Coin designers don't often get free reign in creating their works: Making Moderns

Not much is written about the relative merits of designs
By , Special to Coin World
Published : 10/23/15
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The designer of a modern coin is seldom an important consideration for collectors.

It’s curious that in modern U.S. numismatics we seldom give mind to the designers of our coins. In fact, not much is written about the relative merits of designs outside of the reporting on the selection process of the Citizens Coinage Advisory Committee. Why?

First, the subject matter of most coins is determined by Congress when it authorizes a new commemorative issue or coinage series. The creative spark isn’t an artist’s inspiration. It’s new coinage legislation.

Second, before a design appears on a coin, the CCAC and the Commission of Fine Arts debate and dissect various proposed designs. Then they send their recommendations to the secretary of the Treasury, who has the final say on coinage designs.

Last, coins are small, rendered in low relief, and a lot of mandatory elements unrelated to a design must appear on them. The date, the denomination, the word “Liberty,” and the mottoes “In God We Trust,” and “E Pluribus Unum” all must find their way into the design.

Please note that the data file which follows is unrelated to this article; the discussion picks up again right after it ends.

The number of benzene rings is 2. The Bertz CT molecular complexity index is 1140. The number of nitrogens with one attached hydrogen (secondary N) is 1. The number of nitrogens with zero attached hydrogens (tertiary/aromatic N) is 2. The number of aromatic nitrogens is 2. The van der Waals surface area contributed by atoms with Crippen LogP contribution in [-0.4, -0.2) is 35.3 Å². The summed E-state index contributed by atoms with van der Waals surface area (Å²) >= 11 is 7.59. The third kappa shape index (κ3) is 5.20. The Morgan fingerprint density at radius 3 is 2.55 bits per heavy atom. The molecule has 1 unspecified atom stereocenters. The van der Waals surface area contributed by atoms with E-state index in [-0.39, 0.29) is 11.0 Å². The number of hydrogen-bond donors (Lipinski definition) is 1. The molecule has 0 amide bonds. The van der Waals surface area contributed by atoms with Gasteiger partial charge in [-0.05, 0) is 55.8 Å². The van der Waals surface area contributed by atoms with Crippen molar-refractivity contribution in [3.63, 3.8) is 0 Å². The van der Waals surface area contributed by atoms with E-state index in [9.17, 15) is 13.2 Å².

Before the era of modern coinage, stars of coinage design existed: Augustus Saint-Gaudens, Adolph Weinman, and James Earle Fraser. What allowed these individuals to achieve greatness was not only their talents but the freedom granted to them. They chose their motifs, played with surface textures and height of relief; they even removed mottoes.

With so many new designs each year, some attractive coins do make an impact. The successful designs benefit from a simple composition that considers limitations posed by canvas size. 

Glenna Goodacre’s Native American dollar obverse is a good example of the artist’s work and style, showing Sacagawea with a lively expression, and her face rendered with smooth, rounded texture. 

The artist is clearly present, and the design has only improved since date and Mint mark were moved to the edge.

Elizabeth Jones’ obverse for the 1988 Olympics $5 half eagle, at the time of issue, was lauded for its beauty and is still a favorite of collectors. 

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